Big selling point: Element Music Festival will act as the official kick-off event for one of the province's newest venues, the Snug Lake Amphitheatre, which plans to host hard-rock and roots festivals in future summers. You know what that means, namely the chance to tell your friends you were there on the ground floor, camping beside a pristine alpine lake surrounded by unspoiled wilderness.


      Marijuana just might be legal in time for Willie Nelson's next visit to B.C.
      Bob Jagendorf

      Merritt Rockin’ River Fest

      August 3 to 6 at Merritt Festival Show Site in Merritt

      Why you’re bumming a ride: Given their ignoble history and reputation, it’s pretty easy to be cynical about country-music festivals that take place in Merritt. The Rockin’ River Fest really gets things right this year, though, striking a balance between twang-poppers (the Band Perry), bona fide music icons (Willie Nelson and Family), new-school outlaws (Kacey Musgraves), and banjo-wielding crossovers (Washboard Union). Also, whatever Toby Keith is.

      Big selling point: Willie Nelson is, like, 1,000 years old. Go see him while you still can.


      Chasing Summer

      August 5 and 6 at the Max Bell Centre Festival Grounds in Calgary

      Why you’re bumming a ride: If you like to dance, you’ll no doubt love doing so to the sounds of Tiësto, Zedd, W&W, Jauz, Tritonal, NGHTMRE, Infected Mushroom, and the seemingly inescapable Funk Hunters.

      Big selling point: Do you like to dance?


      Shambhala Music Festival

      August 11 to 14 at Salmo River Ranch in Nelson

      Why you’re bumming a ride: Dance in the forest to A-Trak, the Orb, Z-Trip, Beats Antique, Datsik, Dilated Peoples, Black Tiger Sex Machine, Excision, DJ Jazzy Jeff, LTJ Bukem, Lucent Dossier Experience, Pomo, Rob Garza, Stanton Warriors, and the seemingly inescapable Funk Hunters.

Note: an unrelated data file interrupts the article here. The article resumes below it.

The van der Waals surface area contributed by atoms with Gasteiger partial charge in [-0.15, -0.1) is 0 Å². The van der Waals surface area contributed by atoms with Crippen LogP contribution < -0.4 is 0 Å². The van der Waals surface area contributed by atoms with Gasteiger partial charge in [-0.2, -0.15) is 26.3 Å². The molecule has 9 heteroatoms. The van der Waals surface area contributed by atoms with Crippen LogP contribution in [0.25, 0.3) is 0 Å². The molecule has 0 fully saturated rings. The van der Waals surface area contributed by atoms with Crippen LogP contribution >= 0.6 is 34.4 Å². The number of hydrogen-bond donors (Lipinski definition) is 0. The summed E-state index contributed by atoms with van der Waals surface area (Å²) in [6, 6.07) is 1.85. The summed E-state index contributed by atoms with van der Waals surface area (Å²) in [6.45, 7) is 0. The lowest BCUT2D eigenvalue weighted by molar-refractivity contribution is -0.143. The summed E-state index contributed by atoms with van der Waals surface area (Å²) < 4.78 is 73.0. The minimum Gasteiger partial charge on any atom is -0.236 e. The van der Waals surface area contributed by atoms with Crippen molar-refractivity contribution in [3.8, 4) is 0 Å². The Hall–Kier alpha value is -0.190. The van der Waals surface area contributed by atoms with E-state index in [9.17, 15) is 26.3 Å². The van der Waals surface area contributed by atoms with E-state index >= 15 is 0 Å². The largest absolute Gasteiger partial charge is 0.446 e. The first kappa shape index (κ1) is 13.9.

Big selling point: Lucent Dossier Experience and Black Tiger Sex Machine would seem to prove that throwing words together at random is the best way to name an EDM project. With that in mind, I’ll be sneaking into Shambhala this year and performing a guerrilla set under the moniker Standstill Lonesome Wraith.


      Datsik plays Shambhala and Motion Notion.

      Motion Notion

      August 24 to 28 at Beaverfoot Lodge in Golden

      Why you’re bumming a ride: Some people—the sensible ones, it could be argued—go camping in the wilderness to get some peace and quiet away from all the noise of civilization. Others go to hear the likes of Datsik, Avalon, Dirty Phonics, Koan Sound, the M Machine, Minnesota, Fort Knox Five, Longwalkshortdock, Smalltown DJs, and the seemingly inescapable Funk Hunters blast the shit out of said peace and quiet through a 50,000-watt sound system.

      Big selling point: Why be quiet when you can be loud?


      Margaret Cho fans will want to head down to Bumbershoot.


      September 1 to 3 at Seattle Center in Seattle, Washington

      Why you’re bumming a ride: We always call Bumbershoot “Seattle’s best party”, and we’re just going to go ahead and do that again, given a lineup that includes Lorde, Flume, Odesza, Weezer, Big Sean, Die Antwoord, Haim, Spoon, Solange, Ekali, Deap Vally, the Roots, and Flo Rida. Plus, laughs from the likes of Margaret Cho, Todd Barry, and Judah Friedlander.

      Big selling point: It’s fucking Bumbershoot!


      Yukon Blonde plays Rifflandia.

      Rifflandia Festival

      September 14 to 17 at various venues in Victoria

      Why you’re bumming a ride: There’s always some joker. In last year’s out-of-town roundup, we told you about a performer going by the name of Fleetwood Smack (at the Tall Tree fest in Port Renfrew). This year it’s Fleetmac Wood at Victoria’s 10th annual Rifflandia. If someone would like to book Meatwood Flack for next year, we can call it a trifecta.

      Big selling point: Silly names aside, can you think of a better way to say goodbye to summer than by catching live performances by Zeds Dead, Bonobo, A Tribe Called Red, Yukon Blonde, Busty and the Bass, and Said the Whale, along with DJ sets by Moby and Hot Chip? No Funk Hunters this year, sadly.